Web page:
The outright selling of public assets to private enterprises can work out wonderfully for all involved, and could also be a disastrous public strategy hurting the common good, as this article from the Wall Street Journal notes.
“Cities and states across the nation are selling and leasing everything from airports to zoos—a fire sale that could help plug budget holes now but worsen their financial woes over the long run.
“California is looking to shed state office buildings. Milwaukee has proposed selling its water supply; in Chicago and New Haven, Conn., it's parking meters. In Louisiana and Georgia, airports are up for grabs.
“About 35 deals now are in the pipeline in the U.S., according to research by Royal Bank of Scotland's RBS Global Banking & Markets. Those assets have a market value of about $45 billion—more than ten times the $4 billion or so two years ago, estimates Dana Levenson, head of infrastructure banking at RBS. Hundreds more deals are being considered, analysts say.
“The deals illustrate the increasingly tight financial squeeze gripping communities. Many are using asset sales to balance budgets ravaged by declines in tax revenues and unfunded pensions. In recent congressional testimony, billionaire investor Warren Buffett said he worried about how municipalities will pay for public workers' retirement and health benefits and suggested that the federal government may ultimately be compelled to bail out states.
"Privatization"—selling government-owned property to private corporations and other entities—has been popular for years in Europe, Canada and Australia, where government once owned big chunks of the economy.
“In many cases, the private takeover of government-controlled industry or services can result in more efficient and profitable operations. On a toll road, for example, a private operator may have more money to pump into repairs and would bear the brunt of losses if drivers used the road less.
“While asset sales can create efficiencies, critics say the way these current sales are being handled could hurt communities over the long run. Some properties are being sold at fire-sale prices into a weak market. The deals mean cities are giving up long-term, recurring income streams in exchange for lump-sum payments to plug one-time budget gaps.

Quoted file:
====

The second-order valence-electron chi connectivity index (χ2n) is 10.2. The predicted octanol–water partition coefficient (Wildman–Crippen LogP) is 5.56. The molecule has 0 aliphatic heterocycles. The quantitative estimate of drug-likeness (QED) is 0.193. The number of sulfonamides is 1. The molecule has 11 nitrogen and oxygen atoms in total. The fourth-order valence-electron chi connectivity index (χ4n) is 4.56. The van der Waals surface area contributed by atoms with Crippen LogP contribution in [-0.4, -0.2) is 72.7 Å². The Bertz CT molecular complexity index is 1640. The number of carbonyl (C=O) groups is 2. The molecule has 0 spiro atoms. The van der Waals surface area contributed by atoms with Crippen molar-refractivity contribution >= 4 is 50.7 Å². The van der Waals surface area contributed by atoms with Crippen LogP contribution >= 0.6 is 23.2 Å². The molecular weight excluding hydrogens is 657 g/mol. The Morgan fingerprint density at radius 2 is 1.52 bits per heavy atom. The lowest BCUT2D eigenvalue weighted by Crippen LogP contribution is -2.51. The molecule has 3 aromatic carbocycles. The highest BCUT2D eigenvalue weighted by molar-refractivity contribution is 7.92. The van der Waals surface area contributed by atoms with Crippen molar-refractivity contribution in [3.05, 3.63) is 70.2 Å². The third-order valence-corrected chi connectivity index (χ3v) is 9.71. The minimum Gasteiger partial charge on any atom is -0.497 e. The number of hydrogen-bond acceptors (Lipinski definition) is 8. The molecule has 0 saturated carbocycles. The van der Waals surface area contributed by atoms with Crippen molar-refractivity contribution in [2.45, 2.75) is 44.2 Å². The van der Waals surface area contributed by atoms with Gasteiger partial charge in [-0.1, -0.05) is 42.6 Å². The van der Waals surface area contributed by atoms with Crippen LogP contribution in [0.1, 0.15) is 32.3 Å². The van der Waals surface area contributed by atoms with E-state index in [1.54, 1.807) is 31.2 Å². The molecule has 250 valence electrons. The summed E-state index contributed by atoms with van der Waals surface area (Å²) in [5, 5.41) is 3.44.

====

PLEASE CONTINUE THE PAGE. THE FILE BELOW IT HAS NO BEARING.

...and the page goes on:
“The deals are threatening credit ratings in some cases and affecting the quality and cost of basic utilities such as electricity and water. Critics say many of the moves are akin to individuals using their retirement plans to pay for immediate needs, instead of planning for the future.
"The deals are part of a broader restructuring of our economy that carries big risks because of revenue losses over time," says Michael Likosky, a professor at New York University who specializes in public finance law.
“Municipalities argue that the money they raise could help build more long-term assets, boost efficiency and avoid raising taxes. "The City of Los Angeles shouldn't be in the parking business," says Mike Mullen, senior adviser to L.A.'s mayor. Mr. Mullen was hired from Bank of Montreal to study selling some of the city's assets, including parking spaces, which bring in about $20 million annually.
“In the U.S., selling public buildings and leasing them back got some attention in the 1980s, but those deals were largely done for tax benefits and the asset generally stayed in public hands.
“The current deals are fundamentally different because control of the asset transfers to private hands. In such deals, "the private investor takes on operating risk," Mr. Likosky says.”